Callous and Cold. Bad Behaviour in the Workplace! The Dark Triad of Personality Part 3

It has been 20 years since Paulhus and Williams first published their paper on The Dark Triad of Personality. In the third of three articles, I explore the last of the Dark Triad of personality. Saving the most dramatic for last? 

Can you spot this behavioural pattern in your workplace?

This person is cold. They might look right through you at times. There is a steeliness, an unwavering stare. They may interact with you as if you were merely an object e.g. a chair. There is little sincere warmth or real interest in you as a person. They will have learnt that they “should” show some recognition to others, show some warmth and consideration. But it is not genuine. It is an act. They are not swayed by others’ feelings, emotions or reactions. Instead, they do what they want with little regard for the impact on other people. They may appear emotionless and unruffled by events. At times they can be impulsive, easily bored, seek thrills or take extreme risks. They seem to be built to withstand this. Sometimes this impulsiveness can lead to thoughtless behaviour that causes great distress to those impacted. But there is little or no remorse. Occasionally when frustrated or challenged there can be severe and terrifying rage.

Meet the Antisocial: an unfortunate combination of low empathy and impulsivity. Paulhus and Williams named this group the Psychopaths, albeit at what they term “sub-clinical” level i.e. everyday routine Psychopaths, not the extreme type often seen in the movies or those TV documentaries. Nevertheless, this third element of the Triad (the first and second being Narcissists and Machiavellians) probably comes closest to what most people think of when they hear the term “psychopath”.  

A low score on the “Big 5” personality trait of Agreeableness is a common feature for all aspects of the Dark Triad.

Recall that Antisocials may often appear unruffled by events. Many may actually have a physiological “deficit” when it comes to physically experiencing anxiety. They don’t get the butterflies in the stomach, it just doesn’t happen. This is the reason why the lie detector or polygraph (which works off the body’s anxiety or sweat response) doesn’t work for this group. They pass lie detector tests, even though many do eventually end up in prison. The polygraph returns a flat line – no anxiety response means it appears that they aren’t attempting to lie. But it is just because they don’t produce a physical anxiety response!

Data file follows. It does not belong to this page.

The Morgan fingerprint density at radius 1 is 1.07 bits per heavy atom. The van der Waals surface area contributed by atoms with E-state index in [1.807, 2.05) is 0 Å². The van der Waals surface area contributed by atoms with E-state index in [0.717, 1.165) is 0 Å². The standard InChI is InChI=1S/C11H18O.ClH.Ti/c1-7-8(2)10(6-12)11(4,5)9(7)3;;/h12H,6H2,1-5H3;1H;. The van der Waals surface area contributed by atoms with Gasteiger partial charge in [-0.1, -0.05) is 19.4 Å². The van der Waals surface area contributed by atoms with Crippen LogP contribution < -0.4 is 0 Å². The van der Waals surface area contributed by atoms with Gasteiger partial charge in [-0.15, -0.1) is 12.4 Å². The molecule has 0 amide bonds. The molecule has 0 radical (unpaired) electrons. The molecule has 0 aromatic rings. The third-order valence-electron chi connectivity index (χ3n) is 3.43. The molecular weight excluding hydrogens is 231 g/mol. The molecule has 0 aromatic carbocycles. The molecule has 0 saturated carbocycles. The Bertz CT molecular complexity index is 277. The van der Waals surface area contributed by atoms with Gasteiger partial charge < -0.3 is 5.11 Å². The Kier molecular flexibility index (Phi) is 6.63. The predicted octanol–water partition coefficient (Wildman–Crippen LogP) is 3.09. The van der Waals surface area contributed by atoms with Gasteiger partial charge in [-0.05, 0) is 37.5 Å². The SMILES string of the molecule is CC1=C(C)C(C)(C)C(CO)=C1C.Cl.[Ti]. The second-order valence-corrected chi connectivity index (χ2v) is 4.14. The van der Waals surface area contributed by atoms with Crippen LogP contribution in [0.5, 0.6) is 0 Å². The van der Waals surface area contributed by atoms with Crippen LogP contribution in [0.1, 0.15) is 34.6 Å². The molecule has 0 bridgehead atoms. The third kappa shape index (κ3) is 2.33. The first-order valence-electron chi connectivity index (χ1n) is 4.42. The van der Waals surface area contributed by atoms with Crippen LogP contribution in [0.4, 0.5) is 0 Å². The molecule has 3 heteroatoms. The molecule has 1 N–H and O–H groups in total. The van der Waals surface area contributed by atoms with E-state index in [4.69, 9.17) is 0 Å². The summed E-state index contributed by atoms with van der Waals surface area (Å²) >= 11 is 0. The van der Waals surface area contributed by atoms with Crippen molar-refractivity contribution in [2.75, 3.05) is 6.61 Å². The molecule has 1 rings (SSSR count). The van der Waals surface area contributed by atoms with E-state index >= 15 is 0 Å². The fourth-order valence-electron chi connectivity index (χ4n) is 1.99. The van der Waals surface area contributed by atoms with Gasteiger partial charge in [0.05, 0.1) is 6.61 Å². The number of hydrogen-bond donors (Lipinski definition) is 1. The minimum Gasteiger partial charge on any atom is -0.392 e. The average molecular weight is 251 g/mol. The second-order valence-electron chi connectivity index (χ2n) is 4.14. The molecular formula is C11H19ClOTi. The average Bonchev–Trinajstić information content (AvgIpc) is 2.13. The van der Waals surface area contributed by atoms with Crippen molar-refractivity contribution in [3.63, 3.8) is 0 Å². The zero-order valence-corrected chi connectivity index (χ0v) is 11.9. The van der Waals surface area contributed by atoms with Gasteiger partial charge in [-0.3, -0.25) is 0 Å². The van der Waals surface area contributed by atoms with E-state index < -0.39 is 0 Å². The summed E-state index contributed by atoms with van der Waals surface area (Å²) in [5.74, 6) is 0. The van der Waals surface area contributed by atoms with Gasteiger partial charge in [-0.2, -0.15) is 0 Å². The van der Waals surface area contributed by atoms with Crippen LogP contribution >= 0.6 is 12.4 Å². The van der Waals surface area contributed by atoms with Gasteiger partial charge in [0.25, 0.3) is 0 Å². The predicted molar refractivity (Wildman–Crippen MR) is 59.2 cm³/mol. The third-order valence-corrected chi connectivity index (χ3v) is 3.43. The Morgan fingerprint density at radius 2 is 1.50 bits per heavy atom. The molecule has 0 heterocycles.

In our own research for Mosaic tasks, we found that those who scored high on “Antisocial” as measured by a combination of a questionnaire and certain behavioural traces on our Objective Personality Tasks (OPTs) admitted to the following:

• that over the past year they have found themselves thinking “people should just pull themselves together”

• that in the past three years they have rarely tended to do favours for others

• that they have a history of intimidating people either online or in person

• that in the past they have gone out of their way to help others less often than other people

• that they have a history of minor low level criminal offences e.g. truancy at school, graffiti, damaging public property, dumping rubbish, skipping restaurant bills and so on.

• that they have in the past year made rash decisions such as overspending, going on holiday at short notice, saying something they later regretted etc.

This is what they were willing to admit to. We didn’t ask about worse behaviour. So Antisocials can be both lacking in empathy for others and impulsive, easily bored and reckless.

How many of these characters are there walking about? Estimates vary – it depends where you draw the line – but perhaps 1 in 50 or 1 in 100. You might not have had one in your class at school, but there will have been a handful across the classes. Early years teachers are perhaps the first to come across the Antisocial. It becomes apparent very quickly that a few very young children exhibit this pattern of behaviour in the classroom. Teachers notice how the Antisocial interacts with everyone else in the school environment. It can take up a lot of their time. Nature or nurture? The jury is still out.

Can these people change, and what can be done? According to NHS’ UK guidelines change is possible, though some core aspects such as low empathy for others may always remain. For organizations, one of the risks is that such individuals often commit crimes. And of course they can disrupt teamwork and collaboration. However, it is vital to point out that there is a continuum with Antisocial behaviour, with many affected not showing the full pattern described in this article. They may experience only occasional problems. For those who are further interested, read some online accounts from actual sufferers of “Antisocial Personality Disorder” as they describe their upbringing and life history. I challenge you to not feel at least some sympathy.  

For the workplace, what do you think is the best solution? Screen such individuals out at hiring stage? Steer them towards jobs that they will find more satisfying and will have less impact on others? Do you work in HR and have had problems like this in your organization? Do you have any leaders who show this pattern of behaviour?